Going for gold: experiments in urine reuse

As water scarcity and low soil quality squeezes harvests in the world’s poorest countries, research is intensifying into alternatives to expensive and inefficient production of fertilisers. Rémi Kaupp, WaterAid’s urban sanitation specialist, looks at how the answer may be in all of us.


5 Jun 2015

Should you pee on your crops? It's a serious question. Take a close look at urine and you will find it contains most of the nitrogen and phosphorus we excrete – two of the three main nutrients used in fertilisers. Yet fertilisers are mostly produced through energy-intensive methods, and many African countries have to import them. Even worse, phosphorus has to be mined, and we may be running out of it sooner than oil.

Re-using nutrients from urine would make a lot of sense, and there are several active research projects on that topic, many of which are just as energy-intensive and therefore expensive as traditional production methods. At WaterAid, we wanted to find solutions that would be typically affordable and make sense for farmers in sub-Saharan Africa.

Gold in Mozambique

In Mozambique, WaterAid has been promoting ecological sanitation for some time, through composting toilets that separate faeces for compost and urine (see our technology poster for more details). With composting toilets, urine is typically left to infiltrate in the ground and can create unpleasant smells, which is a common reason for not using them. But a recent project has been transforming behaviours in peri-urban Maputo to promote the direct reuse of urine on vegetable gardens by diluting it with water.

The following short film, which recently won a Social Impact Media Award, describes how urine has become the ‘gold’, providing substantial benefits to crops:

Solar heating experiments in the UK

One limitation mentioned by the project participant in the film is the low volume that can be used, limiting this application to relatively small gardens. We wondered if another way was possible, so we ran a competition in 2013 together with the Society of Public Health Engineers. The winners suggested a solar heating system that could pasteurise urine, evaporate water and allow urea to be extracted and reused as fertiliser. After a trip to Tanzania to test the feasibility, young engineer Paul Foulds worked hard to develop a prototype.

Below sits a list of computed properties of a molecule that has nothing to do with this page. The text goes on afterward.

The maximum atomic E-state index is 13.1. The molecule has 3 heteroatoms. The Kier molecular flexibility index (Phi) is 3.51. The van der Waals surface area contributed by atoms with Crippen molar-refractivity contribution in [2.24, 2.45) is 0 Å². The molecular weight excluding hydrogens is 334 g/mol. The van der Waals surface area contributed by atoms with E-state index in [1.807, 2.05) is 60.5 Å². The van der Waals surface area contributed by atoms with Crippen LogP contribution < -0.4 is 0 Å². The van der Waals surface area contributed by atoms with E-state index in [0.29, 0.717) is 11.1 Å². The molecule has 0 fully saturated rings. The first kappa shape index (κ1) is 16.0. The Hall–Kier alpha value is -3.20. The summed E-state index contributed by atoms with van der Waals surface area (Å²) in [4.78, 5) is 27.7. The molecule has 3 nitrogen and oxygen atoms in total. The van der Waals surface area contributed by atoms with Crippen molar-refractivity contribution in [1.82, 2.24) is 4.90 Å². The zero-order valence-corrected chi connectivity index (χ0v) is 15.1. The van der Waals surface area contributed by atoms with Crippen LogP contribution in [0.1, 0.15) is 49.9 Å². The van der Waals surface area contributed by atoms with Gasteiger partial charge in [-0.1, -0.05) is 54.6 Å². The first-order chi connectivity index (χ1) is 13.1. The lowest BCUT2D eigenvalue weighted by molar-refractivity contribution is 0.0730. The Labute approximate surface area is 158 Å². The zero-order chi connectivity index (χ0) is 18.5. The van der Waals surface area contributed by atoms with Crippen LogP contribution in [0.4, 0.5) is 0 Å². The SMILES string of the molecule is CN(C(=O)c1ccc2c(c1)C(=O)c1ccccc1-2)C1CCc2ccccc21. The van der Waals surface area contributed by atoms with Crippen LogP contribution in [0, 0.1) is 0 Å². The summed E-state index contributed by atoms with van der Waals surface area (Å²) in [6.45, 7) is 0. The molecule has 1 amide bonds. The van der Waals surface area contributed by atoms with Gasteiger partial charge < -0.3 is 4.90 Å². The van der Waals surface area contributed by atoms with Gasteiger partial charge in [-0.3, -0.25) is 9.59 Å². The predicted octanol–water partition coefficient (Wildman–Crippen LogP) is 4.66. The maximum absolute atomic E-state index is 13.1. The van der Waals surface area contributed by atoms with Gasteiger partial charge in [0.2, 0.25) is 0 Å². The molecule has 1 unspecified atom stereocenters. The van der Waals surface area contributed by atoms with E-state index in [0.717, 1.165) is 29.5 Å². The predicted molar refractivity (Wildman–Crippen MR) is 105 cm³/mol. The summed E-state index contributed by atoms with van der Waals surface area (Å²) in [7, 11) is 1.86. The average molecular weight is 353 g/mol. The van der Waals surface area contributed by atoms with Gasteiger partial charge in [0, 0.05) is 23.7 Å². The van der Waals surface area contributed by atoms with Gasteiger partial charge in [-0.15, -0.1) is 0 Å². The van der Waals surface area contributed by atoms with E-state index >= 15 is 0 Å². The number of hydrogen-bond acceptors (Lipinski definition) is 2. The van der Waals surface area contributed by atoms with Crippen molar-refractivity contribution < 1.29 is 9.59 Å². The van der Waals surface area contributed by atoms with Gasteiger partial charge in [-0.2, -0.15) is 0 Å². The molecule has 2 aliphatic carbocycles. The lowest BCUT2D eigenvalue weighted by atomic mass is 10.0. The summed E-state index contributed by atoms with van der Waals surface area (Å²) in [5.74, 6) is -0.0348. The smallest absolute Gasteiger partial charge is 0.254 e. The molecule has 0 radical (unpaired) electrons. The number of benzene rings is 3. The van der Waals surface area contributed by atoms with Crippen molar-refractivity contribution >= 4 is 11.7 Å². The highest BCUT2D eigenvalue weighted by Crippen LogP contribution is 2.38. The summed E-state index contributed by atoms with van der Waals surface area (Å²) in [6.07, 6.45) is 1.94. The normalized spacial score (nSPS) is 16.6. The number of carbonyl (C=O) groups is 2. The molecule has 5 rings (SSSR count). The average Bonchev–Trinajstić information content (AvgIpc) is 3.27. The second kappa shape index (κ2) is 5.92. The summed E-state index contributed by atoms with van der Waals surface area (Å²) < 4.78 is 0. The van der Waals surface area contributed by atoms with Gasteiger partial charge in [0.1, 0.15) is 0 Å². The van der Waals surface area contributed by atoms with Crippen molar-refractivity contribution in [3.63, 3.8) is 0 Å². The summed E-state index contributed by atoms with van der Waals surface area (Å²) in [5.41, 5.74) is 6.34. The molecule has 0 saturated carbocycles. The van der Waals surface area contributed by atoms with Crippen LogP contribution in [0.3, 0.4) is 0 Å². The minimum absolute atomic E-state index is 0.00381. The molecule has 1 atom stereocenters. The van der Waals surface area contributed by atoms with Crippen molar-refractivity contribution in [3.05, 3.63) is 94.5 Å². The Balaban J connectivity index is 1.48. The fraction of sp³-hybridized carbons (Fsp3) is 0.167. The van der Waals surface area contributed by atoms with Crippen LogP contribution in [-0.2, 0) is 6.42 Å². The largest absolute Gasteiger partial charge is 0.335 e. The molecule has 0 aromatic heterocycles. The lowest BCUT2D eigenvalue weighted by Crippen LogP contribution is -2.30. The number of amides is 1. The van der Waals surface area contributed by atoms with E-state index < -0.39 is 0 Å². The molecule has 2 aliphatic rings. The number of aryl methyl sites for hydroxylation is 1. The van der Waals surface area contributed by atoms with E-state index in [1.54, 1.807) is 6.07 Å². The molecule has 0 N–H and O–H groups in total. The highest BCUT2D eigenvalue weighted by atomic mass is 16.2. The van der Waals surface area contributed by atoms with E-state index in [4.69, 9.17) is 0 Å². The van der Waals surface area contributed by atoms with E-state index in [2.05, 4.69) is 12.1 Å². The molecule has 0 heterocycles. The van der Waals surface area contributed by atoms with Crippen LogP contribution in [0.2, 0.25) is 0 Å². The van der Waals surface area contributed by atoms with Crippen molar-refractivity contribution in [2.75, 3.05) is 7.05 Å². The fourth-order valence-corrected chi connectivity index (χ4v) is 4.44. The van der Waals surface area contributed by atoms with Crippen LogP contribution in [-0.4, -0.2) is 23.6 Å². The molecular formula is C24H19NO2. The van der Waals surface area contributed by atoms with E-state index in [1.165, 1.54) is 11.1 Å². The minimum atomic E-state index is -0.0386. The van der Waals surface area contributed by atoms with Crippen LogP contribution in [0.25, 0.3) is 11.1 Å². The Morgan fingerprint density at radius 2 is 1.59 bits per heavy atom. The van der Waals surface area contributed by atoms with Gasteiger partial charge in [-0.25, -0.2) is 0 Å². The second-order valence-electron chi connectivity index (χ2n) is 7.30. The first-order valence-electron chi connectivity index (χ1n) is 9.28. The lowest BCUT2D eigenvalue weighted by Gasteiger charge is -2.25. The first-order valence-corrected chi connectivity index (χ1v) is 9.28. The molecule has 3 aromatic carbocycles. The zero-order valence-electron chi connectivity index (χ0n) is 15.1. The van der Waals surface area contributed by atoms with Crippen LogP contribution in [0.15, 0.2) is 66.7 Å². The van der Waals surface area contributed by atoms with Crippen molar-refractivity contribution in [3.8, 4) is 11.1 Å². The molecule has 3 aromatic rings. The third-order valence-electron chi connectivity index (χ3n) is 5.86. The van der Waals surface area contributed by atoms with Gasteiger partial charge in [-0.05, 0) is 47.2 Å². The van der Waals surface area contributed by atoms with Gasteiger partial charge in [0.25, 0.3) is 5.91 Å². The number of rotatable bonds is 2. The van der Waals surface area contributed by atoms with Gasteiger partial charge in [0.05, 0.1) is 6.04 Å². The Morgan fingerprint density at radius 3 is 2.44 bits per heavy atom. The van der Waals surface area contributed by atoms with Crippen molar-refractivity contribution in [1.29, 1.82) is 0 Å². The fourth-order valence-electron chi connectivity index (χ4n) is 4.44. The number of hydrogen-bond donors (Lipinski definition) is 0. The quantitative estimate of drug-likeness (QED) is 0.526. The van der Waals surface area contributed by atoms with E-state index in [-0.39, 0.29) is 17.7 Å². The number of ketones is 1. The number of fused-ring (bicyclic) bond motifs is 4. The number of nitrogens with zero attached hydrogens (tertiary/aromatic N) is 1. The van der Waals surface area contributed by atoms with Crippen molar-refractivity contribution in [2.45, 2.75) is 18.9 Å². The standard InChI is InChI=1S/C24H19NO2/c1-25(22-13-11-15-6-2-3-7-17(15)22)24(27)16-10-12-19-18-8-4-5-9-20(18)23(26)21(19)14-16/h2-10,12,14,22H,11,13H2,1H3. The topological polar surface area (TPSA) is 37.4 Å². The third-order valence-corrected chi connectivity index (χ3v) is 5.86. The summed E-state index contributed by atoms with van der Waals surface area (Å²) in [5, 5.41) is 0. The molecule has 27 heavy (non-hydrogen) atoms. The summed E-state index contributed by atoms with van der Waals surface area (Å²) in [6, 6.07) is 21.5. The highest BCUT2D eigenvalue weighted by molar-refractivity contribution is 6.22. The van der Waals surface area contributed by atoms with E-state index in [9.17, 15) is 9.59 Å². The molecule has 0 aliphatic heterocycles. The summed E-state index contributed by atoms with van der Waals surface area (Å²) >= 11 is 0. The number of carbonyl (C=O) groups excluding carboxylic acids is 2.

He managed to extract urea (despite solar heating being much less efficient in the UK), but ran into issues with keeping the urea dry. We therefore worked with students in Water and Environment at Cranfield University, who, after a few months of testing different setups and evaporation methods, managed to extract urea. The urea was in very small quantities, which seemingly indicated that this wouldn't be a commercially viable method. However, the students have some ideas that could help the process, which we could continue testing in the future.

We are grateful to competition winner Paul Foulds, to Cranfield lecturers Drs Alison Parker and Kristell Le Corre Pidou, and to Cranfield students Alexander Hunter, Colette Génevaux, Louisa Fearn and Raphaël Formarier for their very helpful work.

Oh, and to answer the question: yes, you can reuse urine, as it is sterile (unless you're on medication). But be sure to dilute it or you will kill your plant with too much nitrogen. More practical tips this way!

Read the report: Optimisation of a low-cost urine treatment system for resource recovery >

The 2015 Young Engineers Award from the Society of Public Health Engineers (SOPHE) is now open, with two very unusual challenges. The award is open to all engineers, and the winning team will have the opportunity to test the viability of their design on an in-country trip. Full details can be found here >

Rémi Kaupp is WaterAid’s Programme Officer, specialising in urban sanitation. He tweets as @RemKau and you can read more of his blog posts here.

For global policy, practice and advocacy updates and discussion, follow @wateraid on Twitter.